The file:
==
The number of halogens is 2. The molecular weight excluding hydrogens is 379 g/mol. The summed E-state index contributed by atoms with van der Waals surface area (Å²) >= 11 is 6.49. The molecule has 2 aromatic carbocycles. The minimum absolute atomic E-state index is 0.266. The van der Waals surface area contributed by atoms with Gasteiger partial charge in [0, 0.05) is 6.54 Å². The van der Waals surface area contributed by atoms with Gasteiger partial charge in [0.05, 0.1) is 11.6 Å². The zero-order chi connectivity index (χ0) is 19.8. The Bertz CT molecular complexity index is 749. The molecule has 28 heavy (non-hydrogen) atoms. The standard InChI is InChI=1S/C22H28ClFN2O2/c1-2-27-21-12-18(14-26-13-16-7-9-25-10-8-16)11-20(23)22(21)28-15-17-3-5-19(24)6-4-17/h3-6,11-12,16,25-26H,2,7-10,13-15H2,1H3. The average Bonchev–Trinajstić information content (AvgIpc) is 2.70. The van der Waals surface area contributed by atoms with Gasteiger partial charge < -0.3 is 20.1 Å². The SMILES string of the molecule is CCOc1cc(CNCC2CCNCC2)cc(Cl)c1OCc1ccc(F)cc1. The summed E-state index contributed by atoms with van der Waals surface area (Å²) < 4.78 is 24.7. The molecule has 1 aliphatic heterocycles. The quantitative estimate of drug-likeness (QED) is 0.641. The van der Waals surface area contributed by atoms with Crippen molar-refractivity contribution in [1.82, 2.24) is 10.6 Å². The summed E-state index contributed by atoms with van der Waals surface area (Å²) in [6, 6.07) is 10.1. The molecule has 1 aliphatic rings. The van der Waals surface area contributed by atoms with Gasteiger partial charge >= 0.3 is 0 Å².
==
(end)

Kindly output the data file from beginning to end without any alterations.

The number of halogens is 2. The molecular weight excluding hydrogens is 379 g/mol. The summed E-state index contributed by atoms with van der Waals surface area (Å²) >= 11 is 6.49. The molecule has 2 aromatic carbocycles. The minimum absolute atomic E-state index is 0.266. The van der Waals surface area contributed by atoms with Gasteiger partial charge in [0, 0.05) is 6.54 Å². The van der Waals surface area contributed by atoms with Gasteiger partial charge in [0.05, 0.1) is 11.6 Å². The zero-order chi connectivity index (χ0) is 19.8. The Bertz CT molecular complexity index is 749. The molecule has 28 heavy (non-hydrogen) atoms. The standard InChI is InChI=1S/C22H28ClFN2O2/c1-2-27-21-12-18(14-26-13-16-7-9-25-10-8-16)11-20(23)22(21)28-15-17-3-5-19(24)6-4-17/h3-6,11-12,16,25-26H,2,7-10,13-15H2,1H3. The average Bonchev–Trinajstić information content (AvgIpc) is 2.70. The van der Waals surface area contributed by atoms with Gasteiger partial charge < -0.3 is 20.1 Å². The SMILES string of the molecule is CCOc1cc(CNCC2CCNCC2)cc(Cl)c1OCc1ccc(F)cc1. The summed E-state index contributed by atoms with van der Waals surface area (Å²) < 4.78 is 24.7. The molecule has 1 aliphatic heterocycles. The quantitative estimate of drug-likeness (QED) is 0.641. The van der Waals surface area contributed by atoms with Crippen molar-refractivity contribution in [1.82, 2.24) is 10.6 Å². The summed E-state index contributed by atoms with van der Waals surface area (Å²) in [6, 6.07) is 10.1. The molecule has 1 aliphatic rings. The van der Waals surface area contributed by atoms with Gasteiger partial charge >= 0.3 is 0 Å².